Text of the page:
In August 1979, the first official Black August took place when incarcerated people came together to commemorate the deaths of brothers Jonathan and George Jackson, who were killed after the Marin County Courthouse Rebellion (Jonathan in August 1970 and George in August 1971). Prisoners in San Quentin started this tradition of daily exercises to sharpen their minds, bodies, and spirits in honor of the collective principles of self-sacrifice, inner fortitude and revolutionary discipline needed to advance the New Afrikan struggle for self-determination and freedom.
Black August now takes place all month as an invitation to reflect on the history of the Black freedom struggle, to celebrate those who have come before, and to commit to continuing this fight for justice and liberation. We invite you to remember, reflect, learn, and unlearn, by connecting with Black freedom fighters still behind bars and/or donating to the post-release fund of Ruchell Magee –the sole survivor of the Courthouse Rebellion who was just released earlier this month after 67 years of imprisonment.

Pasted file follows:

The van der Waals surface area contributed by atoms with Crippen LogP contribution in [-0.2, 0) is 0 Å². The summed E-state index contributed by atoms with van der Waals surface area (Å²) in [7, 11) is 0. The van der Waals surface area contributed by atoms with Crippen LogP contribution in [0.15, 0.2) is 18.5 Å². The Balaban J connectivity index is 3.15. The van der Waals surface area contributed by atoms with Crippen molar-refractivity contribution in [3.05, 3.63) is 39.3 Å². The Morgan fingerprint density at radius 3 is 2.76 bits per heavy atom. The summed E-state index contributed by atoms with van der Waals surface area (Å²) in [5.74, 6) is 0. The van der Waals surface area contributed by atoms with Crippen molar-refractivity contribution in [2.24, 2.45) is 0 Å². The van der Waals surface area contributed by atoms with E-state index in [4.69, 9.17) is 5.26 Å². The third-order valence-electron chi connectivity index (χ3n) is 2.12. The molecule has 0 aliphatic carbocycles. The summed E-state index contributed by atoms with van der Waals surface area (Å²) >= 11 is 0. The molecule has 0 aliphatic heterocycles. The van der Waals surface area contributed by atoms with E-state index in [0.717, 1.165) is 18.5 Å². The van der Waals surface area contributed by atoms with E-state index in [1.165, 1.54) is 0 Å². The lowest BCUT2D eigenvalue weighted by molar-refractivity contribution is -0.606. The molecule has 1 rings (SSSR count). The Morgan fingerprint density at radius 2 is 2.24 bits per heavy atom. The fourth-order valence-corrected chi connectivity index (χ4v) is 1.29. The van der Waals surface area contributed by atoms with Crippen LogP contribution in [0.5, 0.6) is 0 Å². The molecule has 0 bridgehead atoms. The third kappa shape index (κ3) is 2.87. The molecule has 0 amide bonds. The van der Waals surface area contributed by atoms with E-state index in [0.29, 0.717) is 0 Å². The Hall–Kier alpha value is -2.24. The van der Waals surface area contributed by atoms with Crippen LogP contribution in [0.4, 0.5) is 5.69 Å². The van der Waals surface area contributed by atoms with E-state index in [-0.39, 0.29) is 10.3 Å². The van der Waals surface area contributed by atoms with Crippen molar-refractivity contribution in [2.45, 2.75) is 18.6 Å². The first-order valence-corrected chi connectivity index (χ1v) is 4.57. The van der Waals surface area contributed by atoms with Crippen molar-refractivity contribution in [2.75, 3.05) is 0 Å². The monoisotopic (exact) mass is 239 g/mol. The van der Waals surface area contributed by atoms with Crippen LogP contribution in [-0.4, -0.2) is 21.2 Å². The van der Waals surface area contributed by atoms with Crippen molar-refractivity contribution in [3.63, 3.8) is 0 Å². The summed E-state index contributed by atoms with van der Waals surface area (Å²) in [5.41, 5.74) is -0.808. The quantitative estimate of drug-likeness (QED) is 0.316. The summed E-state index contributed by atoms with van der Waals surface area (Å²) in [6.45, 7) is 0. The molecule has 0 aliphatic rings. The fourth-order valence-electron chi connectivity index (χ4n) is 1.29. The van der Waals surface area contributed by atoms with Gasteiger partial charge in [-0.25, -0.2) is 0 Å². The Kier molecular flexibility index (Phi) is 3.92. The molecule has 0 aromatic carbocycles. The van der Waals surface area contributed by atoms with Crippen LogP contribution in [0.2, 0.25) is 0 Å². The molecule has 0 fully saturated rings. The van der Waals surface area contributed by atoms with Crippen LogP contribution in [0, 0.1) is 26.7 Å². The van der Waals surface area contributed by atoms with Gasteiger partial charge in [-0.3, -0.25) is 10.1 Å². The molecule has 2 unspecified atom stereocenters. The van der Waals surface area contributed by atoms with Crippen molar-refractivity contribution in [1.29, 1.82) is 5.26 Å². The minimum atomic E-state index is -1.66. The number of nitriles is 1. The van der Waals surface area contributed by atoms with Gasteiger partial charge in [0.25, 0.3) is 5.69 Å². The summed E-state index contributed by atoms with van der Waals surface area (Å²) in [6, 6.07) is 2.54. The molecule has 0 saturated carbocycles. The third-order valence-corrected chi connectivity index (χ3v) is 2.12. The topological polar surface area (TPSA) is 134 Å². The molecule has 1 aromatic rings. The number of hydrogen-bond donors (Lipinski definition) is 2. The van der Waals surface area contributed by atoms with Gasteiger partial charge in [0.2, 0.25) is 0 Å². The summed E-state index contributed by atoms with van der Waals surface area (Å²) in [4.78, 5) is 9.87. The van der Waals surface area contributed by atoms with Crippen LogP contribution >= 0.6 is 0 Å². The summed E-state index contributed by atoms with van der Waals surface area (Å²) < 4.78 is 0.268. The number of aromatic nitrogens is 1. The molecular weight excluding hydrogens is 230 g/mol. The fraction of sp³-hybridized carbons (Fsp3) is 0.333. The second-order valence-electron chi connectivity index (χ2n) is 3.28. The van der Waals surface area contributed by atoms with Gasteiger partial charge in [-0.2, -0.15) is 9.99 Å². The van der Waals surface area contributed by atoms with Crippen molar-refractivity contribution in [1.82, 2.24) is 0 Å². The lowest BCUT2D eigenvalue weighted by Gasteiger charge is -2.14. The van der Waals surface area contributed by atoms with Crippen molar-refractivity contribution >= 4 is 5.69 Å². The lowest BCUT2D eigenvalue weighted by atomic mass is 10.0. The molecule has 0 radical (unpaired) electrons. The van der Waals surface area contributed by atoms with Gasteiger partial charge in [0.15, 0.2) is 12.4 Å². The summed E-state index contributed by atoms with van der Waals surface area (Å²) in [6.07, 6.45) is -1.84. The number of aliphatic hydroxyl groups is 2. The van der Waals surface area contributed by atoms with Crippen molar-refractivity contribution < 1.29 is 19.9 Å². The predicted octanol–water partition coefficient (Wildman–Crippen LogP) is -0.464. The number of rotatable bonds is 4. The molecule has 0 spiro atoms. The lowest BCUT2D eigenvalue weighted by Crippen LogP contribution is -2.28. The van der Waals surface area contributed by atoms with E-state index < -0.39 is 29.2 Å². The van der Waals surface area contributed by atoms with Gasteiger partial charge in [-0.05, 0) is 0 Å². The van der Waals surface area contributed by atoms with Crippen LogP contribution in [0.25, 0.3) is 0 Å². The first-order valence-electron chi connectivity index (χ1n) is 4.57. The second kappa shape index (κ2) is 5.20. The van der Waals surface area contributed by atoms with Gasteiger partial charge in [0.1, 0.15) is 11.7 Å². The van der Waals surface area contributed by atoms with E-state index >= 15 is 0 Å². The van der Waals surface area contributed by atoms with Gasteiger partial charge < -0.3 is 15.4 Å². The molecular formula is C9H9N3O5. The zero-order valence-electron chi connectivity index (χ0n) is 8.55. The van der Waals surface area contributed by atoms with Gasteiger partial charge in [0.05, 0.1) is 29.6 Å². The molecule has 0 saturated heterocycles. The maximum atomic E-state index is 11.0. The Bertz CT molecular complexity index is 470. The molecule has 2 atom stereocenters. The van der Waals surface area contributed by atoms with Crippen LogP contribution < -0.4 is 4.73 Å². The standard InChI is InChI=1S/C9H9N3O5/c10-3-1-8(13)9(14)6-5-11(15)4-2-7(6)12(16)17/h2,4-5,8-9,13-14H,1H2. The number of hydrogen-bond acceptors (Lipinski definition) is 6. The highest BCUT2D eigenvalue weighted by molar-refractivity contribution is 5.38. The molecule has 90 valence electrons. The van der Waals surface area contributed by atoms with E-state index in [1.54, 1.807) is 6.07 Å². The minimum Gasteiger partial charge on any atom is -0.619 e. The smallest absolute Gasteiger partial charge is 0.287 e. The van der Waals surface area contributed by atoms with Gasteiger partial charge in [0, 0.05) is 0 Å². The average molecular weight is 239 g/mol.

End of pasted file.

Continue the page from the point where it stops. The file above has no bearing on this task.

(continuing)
Join us and Malcolm X Grassroots Movement Philly chapter this coming Monday, August 28th at 6:30pm online as we share a compilation of audio commemorations and inspiration from Black August and take time to send out letters and cards to political prisoners from Black liberation movements.
To get more information on the history of Black August, see an in-depth article on Ruchell, “Slave Rebel or Citizen?” by Joy James and Kalonji Jama Changa. Kiilu Nyasha, one of Ruchell’s strongest supporters for decades, wrote this classic: Ruchell Cinque Magee, sole survivor of the Aug. 7, 1970, Courthouse Slave Rebellion.
We’ll also encourage sending birthday cards for U.S.-held political prisoners with birthdays in August and September: Bill Dunne (August 2nd), Eric King (August 2nd), Hanif Shabazz Bey (August 15th), Ronald Reed (August 31st), and Leonard Peltier (September 11th).